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Devkota, B. P., Silwal, T., and Kolejka, J. 2013. Prey density and diet of snow leopard (Unica Unica) in Shey Phoskundo National Park, Nepal. Applied Ecology and Environmental Sciences. 1(4)-55-60.

http://pubs.sciepub.com/aees/1/4/4/

World Wildlife Foundation, Snow Leopard

http://wwf.panda.org/what_we_do/successes/?213420/Snow-leopard-successfully-collared-in-Nepals-Himalayas#

Image Location

http://www.mnn.com/earth-matters/animals/stories/snow-leopards-threatened-by-climate-change

National Post Article

http://news.nationalpost.com/2011/11/08/school-children-in-nepal-enlisted-to-track-rare-snow-leopard/

Hunting an Endangered Species

Recently while reading the news, a story about hunting an endangered species caught my eye. The hunt is supposedly a method of conservation in which they auction off the right to hunt endangered African Black Rhinoceros. The hunt is targeted towards aggressive males whom can no longer breed, thought are aggressively territorial and harming young males who are at their mating prime. There are 5 permits for the hunt every year but have never left the country of Namibia until the Dallas Safari Club (a conservation group in Texas) got access to it. The money received in the auction will goes towards conservation efforts in Africa on the African Black Rhino (Merchant and Graczyk 2014).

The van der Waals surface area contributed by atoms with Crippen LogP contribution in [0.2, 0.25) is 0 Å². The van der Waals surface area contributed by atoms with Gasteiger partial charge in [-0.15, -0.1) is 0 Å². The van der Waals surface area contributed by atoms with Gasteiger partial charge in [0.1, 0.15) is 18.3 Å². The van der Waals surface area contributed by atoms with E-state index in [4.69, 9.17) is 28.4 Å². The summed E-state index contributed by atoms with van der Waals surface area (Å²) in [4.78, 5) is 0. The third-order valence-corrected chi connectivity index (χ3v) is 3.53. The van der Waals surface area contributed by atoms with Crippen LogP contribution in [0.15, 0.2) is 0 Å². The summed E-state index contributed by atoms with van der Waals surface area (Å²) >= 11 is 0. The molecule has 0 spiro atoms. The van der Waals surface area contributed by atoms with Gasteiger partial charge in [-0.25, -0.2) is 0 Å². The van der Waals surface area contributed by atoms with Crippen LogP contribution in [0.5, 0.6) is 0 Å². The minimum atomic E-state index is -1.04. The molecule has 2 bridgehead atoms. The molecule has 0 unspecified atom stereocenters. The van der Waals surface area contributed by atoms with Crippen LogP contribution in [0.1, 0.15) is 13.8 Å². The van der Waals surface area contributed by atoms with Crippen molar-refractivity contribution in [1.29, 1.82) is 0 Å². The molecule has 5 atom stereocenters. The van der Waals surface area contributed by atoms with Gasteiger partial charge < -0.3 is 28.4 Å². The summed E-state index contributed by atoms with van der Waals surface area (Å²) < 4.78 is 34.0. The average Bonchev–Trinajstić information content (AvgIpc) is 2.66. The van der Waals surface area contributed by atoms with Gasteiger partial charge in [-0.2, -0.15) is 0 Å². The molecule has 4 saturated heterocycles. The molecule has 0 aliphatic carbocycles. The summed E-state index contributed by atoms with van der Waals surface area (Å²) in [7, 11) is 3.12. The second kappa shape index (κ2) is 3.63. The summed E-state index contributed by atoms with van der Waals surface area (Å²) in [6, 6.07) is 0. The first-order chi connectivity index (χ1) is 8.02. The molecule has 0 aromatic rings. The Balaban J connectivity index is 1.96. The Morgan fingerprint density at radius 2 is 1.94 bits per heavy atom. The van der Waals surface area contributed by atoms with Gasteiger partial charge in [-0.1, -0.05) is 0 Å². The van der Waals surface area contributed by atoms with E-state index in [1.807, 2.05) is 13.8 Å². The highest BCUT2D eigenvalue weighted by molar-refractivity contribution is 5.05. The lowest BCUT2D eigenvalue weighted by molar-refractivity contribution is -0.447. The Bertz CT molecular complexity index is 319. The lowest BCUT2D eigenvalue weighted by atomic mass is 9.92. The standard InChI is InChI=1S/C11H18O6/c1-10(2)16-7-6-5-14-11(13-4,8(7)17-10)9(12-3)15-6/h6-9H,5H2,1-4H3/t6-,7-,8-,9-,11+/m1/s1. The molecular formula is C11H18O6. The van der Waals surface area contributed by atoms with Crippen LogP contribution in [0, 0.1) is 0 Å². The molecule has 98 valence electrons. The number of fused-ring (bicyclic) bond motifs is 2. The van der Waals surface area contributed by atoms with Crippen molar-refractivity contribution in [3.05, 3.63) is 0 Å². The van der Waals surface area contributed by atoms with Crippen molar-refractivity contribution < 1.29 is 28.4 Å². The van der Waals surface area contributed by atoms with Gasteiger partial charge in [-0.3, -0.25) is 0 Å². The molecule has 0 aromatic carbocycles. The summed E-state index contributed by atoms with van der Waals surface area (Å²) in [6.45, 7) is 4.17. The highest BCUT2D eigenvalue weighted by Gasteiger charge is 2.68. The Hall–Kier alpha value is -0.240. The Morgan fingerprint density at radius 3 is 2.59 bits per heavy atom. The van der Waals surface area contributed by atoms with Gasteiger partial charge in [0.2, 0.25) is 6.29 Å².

The particular population of Black Rhinos in Namibia are more of a desert dwelling animal, and have the largest free ranging population of all rhinoceros species. The population was hunted to near extinction in the 1960’s, and 1970’s but when conservation efforts took place in the late 1980’s the population began to rebound. The population was severely impacted due to the hunters were after the horns and mature males were the primary target (Brodie et al. 2011). On top of hunting a main cause of decline was also caused by habitat loss through development by settlers, though since being placed on the endangered species list, Brodie et al. (2011) have observed of the 1992 till 2005 that the population is increasing at a slow but stable rate of 1% per year.